'Keep doing some kind of work, that the devil may always find you employed.'
Maybe part of the problem is that this past decade and change the devil has always been able to find me with time on my hands. One of the things I've spent a lot of time thinking about is what I should do to try to get my life back on a 'normal' track, and work and a job often pops to the top of that list. It's often the first thing anyone asks you after you introduce yourself, 'So, what do you do for a living?'. In my case, that's always opened up a ridiculous can of worms and while disability has given me huge amounts of free time and enough income to survive, it's probably time to find something more now that the medical issues allow it. It's a weird situation to be in as all I've really got is way too much education and a personal resume that looks like a nightmare. Who really needs or wants a person with an ABD PhD and hasn't worked since graduate school due to disability? I'm pretty sure that anyone in HR would instantly recognize me as a proverbial shitburger when it comes to employment.
One possible solution to this problem is nepotism. Shelley's a pharmacist with Costco and I think I'm going to try and get a position as a Pharmacy Tech. It's hardly where I thought I would have ended up all those years ago when I turned up my nose at finishing my Pharm D degree and becoming a Pharmacist to persue the PhD instead, but she has the friends and contacts to get people to overlook a resume that will be filled with so many red flags it'll look like National Day in downtown Beijing. And besides, nothing about this life has turned out quite as I had thought or hoped it would. I thought, at first, that to become a Pharmacy Tech I would have to actually go back to school and get some sort of certification but it turns out the certification process consists of a 2-hour multiple choice test. I was a little worried that it would entail a lot of biochemistry and organic chemistry, which I only have vague memories of, but it looks like there's very little that actually requires any sort of science background and most of it appears to be straight memorization. I can finally figure out just how much of my brain has atrophied and whether I still have the chops to cram large amounts of information into my noggin.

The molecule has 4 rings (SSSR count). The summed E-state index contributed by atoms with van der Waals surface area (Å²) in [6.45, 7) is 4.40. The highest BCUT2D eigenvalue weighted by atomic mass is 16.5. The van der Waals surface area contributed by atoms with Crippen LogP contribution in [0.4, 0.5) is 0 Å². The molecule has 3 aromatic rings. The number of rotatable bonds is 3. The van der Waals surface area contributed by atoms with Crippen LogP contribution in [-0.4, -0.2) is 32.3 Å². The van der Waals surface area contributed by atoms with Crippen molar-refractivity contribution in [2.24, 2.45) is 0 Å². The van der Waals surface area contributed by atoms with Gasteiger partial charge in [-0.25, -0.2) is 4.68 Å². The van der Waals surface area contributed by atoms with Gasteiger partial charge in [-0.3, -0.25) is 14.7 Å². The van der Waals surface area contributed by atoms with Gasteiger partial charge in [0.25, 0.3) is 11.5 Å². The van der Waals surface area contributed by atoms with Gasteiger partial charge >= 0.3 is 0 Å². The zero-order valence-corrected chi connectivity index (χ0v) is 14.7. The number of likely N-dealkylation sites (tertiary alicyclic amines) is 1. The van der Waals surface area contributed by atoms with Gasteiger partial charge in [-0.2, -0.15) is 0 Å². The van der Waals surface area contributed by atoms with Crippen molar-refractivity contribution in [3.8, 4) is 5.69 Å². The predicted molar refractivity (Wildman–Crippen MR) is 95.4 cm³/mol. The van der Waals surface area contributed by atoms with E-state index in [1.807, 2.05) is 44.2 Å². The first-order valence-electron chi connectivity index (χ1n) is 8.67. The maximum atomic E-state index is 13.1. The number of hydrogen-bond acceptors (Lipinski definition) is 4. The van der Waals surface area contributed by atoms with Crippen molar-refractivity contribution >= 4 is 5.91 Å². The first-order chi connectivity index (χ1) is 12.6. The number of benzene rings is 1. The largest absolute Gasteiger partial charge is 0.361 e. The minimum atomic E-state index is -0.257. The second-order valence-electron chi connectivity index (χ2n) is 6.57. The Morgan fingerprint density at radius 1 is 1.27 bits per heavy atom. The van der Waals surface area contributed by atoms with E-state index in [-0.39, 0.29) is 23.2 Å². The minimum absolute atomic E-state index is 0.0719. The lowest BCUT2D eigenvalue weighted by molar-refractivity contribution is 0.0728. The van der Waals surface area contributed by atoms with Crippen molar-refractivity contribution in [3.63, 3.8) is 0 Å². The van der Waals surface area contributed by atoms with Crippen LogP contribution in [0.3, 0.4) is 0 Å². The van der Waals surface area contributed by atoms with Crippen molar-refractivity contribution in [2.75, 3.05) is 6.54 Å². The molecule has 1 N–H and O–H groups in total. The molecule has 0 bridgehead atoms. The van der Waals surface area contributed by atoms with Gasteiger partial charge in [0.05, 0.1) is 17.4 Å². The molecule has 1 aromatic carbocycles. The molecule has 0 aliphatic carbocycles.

I even found a site with 75 sample questions (https://www.pharmacyexam.com/index.cfm/category/136/technician-sample-questions.cfm
) and I'm going to find some time this week to take it as it if were the actual exam and see how far I get with no preparation or really, anything other than basic knowledge. Then it'll be down to actually studying for the exam and we'll see how it goes. I looked up the pass rate for the most recent year and the stats were:
2018: 48,862 Exams Administered - 28,058 Exams Passed - Pass Rate: 57%
I guess we'll find out if I'm actually smarter than the average bear.
I told Shelley about my plans and she seems open to the idea. Apparently her and her fellow pharmacists spend a lot of time griping about the fact that their pharmacy technicians are idiots. She actually reached out to a few friends and it looks like she knows a couple who are in pretty desperate need for techs right now. I'm not sure how long it'll take me to get certified, but this could actually be something that works out. If nothing else, it's at least a step forward and if it pans out, it'll be just another part of reclaiming the life I thought was beyond reach. I don't want to get too far ahead of myself, but at least I think there's a path to follow.
'I must go down to the seas again, to the lonely sea and the sky,
And all I ask is a tall ship and a star to steer her by...'